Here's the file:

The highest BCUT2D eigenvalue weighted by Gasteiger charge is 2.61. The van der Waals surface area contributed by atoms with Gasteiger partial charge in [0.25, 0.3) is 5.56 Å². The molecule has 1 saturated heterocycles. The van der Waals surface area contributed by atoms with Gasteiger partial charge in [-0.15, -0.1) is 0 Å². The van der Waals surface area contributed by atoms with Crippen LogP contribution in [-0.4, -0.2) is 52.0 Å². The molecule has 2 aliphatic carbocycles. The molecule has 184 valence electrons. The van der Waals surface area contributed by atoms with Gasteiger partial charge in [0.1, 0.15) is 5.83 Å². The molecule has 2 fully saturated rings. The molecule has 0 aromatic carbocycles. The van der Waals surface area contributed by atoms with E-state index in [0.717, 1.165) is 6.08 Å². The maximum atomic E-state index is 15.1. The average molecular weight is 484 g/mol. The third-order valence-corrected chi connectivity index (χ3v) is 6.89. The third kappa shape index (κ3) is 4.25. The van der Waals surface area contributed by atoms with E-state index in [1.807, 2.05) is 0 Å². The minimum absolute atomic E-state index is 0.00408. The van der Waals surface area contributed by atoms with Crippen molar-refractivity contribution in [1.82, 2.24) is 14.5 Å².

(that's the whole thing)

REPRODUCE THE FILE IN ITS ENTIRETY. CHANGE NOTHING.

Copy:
The highest BCUT2D eigenvalue weighted by Gasteiger charge is 2.61. The van der Waals surface area contributed by atoms with Gasteiger partial charge in [0.25, 0.3) is 5.56 Å². The molecule has 1 saturated heterocycles. The van der Waals surface area contributed by atoms with Gasteiger partial charge in [-0.15, -0.1) is 0 Å². The van der Waals surface area contributed by atoms with Crippen LogP contribution in [-0.4, -0.2) is 52.0 Å². The molecule has 2 aliphatic carbocycles. The molecule has 184 valence electrons. The van der Waals surface area contributed by atoms with Gasteiger partial charge in [0.1, 0.15) is 5.83 Å². The molecule has 2 fully saturated rings. The molecule has 0 aromatic carbocycles. The van der Waals surface area contributed by atoms with E-state index in [0.717, 1.165) is 6.08 Å². The maximum atomic E-state index is 15.1. The average molecular weight is 484 g/mol. The third-order valence-corrected chi connectivity index (χ3v) is 6.89. The third kappa shape index (κ3) is 4.25. The van der Waals surface area contributed by atoms with E-state index in [1.807, 2.05) is 0 Å². The minimum absolute atomic E-state index is 0.00408. The van der Waals surface area contributed by atoms with Crippen molar-refractivity contribution in [1.82, 2.24) is 14.5 Å².